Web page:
NRDC Condemns New Policy as 'Pollute First, Ask Questions Later'
WASHINGTON (August 23, 2002) -- The Interior Department yesterday reversed a National Park Service finding that air pollution from a proposed coal-fired power plant in western Kentucky would significantly hamper visibility at nearby Mammoth Cave National Park. The agency's blessing for the plant came just two days before a bluegrass festival celebrating Mammoth Cave at Wolf Trap, an outdoor pavilion run by the National Park Service near Washington, D.C.
"Bluegrass fans will be dancing on the lawn at Wolftrap to celebrate Mammoth Cave, but they will have no idea that the Interior Department just okayed more pollution in one of our most popular national parks," said David McIntosh, an attorney at NRDC (Natural Resources Defense Council). "That's not something to celebrate."
In an August 22 letter to the state of Kentucky, Craig Manson, the Interior Department's assistant secretary for fish, wildlife and parks, rejected the conclusions of career National Park Service officials after his staff met with Peabody Energy Corp.
Peabody wants to build a 1,500-megawatt plant, dubbed Thoroughbred, 50 miles west of the park, and then find an operator to run the plant. The plant would burn Peabody's dirty high-sulfur coal and emit 22 million pounds of sulfur dioxide into the skies over Kentucky every year. The air at Mammoth Cave is already more polluted than at nearly every other park in the country. The proposed plant, said McIntosh, would only make that pollution worse. "It's a craven capitulation to Peabody -- one of President Bush's major campaign contributors -- at the expense of public health and the environment," he said.
According to internal Interior Department documents obtained by NRDC, Park Service officials found that Peabody's Thoroughbred power plant would have an adverse impact on visibility at Mammoth Cave National Park at the level at which Kentucky wants to allow the plant to pollute (a 24-hour sulfur dioxide (SO2) limit of 0.41 lbs/MMBtu). National Park Service officials determined that the level would need to be reduced by nearly half for there to be no adverse effect on visibility at Mammoth Cave (an SO2 limit of 0.23 lbs/MMBtu). Yesterday's letter from the Interior Department to the state repeats those findings, while expressing a "preference" that the state lower the limit from 0.41 to 0.23 lbs/MMBtu.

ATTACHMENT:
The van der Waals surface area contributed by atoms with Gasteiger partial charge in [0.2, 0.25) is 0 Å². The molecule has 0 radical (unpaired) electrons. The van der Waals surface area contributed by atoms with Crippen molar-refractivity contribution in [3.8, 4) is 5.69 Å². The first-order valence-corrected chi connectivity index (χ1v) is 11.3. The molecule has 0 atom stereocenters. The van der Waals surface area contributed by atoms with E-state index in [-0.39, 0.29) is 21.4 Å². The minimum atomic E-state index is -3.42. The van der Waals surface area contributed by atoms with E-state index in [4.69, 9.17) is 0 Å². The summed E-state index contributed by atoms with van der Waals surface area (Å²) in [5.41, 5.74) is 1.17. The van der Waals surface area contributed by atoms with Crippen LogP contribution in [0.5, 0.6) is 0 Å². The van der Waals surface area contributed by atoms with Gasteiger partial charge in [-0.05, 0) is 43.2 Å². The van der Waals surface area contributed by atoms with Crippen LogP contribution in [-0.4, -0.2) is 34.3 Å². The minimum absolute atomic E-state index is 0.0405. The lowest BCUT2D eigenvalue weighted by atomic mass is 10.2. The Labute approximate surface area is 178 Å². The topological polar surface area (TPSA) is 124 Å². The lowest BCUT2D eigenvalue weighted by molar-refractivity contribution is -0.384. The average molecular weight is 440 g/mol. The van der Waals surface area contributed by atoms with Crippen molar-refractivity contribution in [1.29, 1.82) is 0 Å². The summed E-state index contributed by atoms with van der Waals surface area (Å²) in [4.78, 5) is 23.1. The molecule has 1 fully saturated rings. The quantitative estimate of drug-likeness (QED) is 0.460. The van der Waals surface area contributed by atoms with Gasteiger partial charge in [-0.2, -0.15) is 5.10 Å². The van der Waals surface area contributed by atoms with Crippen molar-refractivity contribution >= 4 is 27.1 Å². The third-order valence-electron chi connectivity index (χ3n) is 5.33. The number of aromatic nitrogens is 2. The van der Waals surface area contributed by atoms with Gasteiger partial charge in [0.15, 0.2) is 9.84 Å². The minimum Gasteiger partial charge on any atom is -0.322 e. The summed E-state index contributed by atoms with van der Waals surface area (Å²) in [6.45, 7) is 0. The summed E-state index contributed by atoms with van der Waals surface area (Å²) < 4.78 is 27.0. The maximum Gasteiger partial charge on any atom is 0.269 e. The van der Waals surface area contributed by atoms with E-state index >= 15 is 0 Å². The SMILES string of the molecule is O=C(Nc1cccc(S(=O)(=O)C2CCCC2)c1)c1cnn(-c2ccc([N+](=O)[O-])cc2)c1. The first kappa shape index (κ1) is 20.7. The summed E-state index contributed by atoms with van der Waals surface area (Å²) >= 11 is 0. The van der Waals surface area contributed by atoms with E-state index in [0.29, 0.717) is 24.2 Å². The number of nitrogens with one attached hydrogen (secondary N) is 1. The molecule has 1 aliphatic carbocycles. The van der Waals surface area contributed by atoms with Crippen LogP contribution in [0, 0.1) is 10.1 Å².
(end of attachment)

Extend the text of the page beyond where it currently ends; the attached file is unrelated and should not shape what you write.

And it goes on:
But the Interior Department refuses to act on its own analysis, and the letter fails to state that Kentucky should make it an actual legal requirement that the Thoroughbred plant may not pollute at levels that would have an adverse haze impact on Mammoth Cave. The Interior Department letter describes a deal cut by Peabody, Kentucky and the Bush administration in which the Thoroughbred plant would be allowed to operate at a level (0.41 lbs/MMBtu for SO2) that would hinder visibility in the park, while being given a two-year operating window at the end of which the state would determine whether Peabody would be willing to accept a lower limit.
"It's a sad day for America's parks when the policy of the Bush administration is 'Pollute first and ask questions later,' " said McIntosh. "Since the Park Service recognizes that we need stricter pollution limits on Thoroughbred to prevent visibility haze at Mammoth Cave, the agency should be a guardian of the national parks instead of protecting a big Bush campaign contributor."
The Natural Resources Defense Council is a national, non-profit organization of scientists, lawyers and environmental specialists dedicated to protecting public health and the environment. Founded in 1970, NRDC has more than 500,000 members nationwide, served from offices in New York, Washington, Los Angeles and San Francisco.
Letter from Craig Manson to state of Kentucky, 8/23/02 in PDF format, 178k.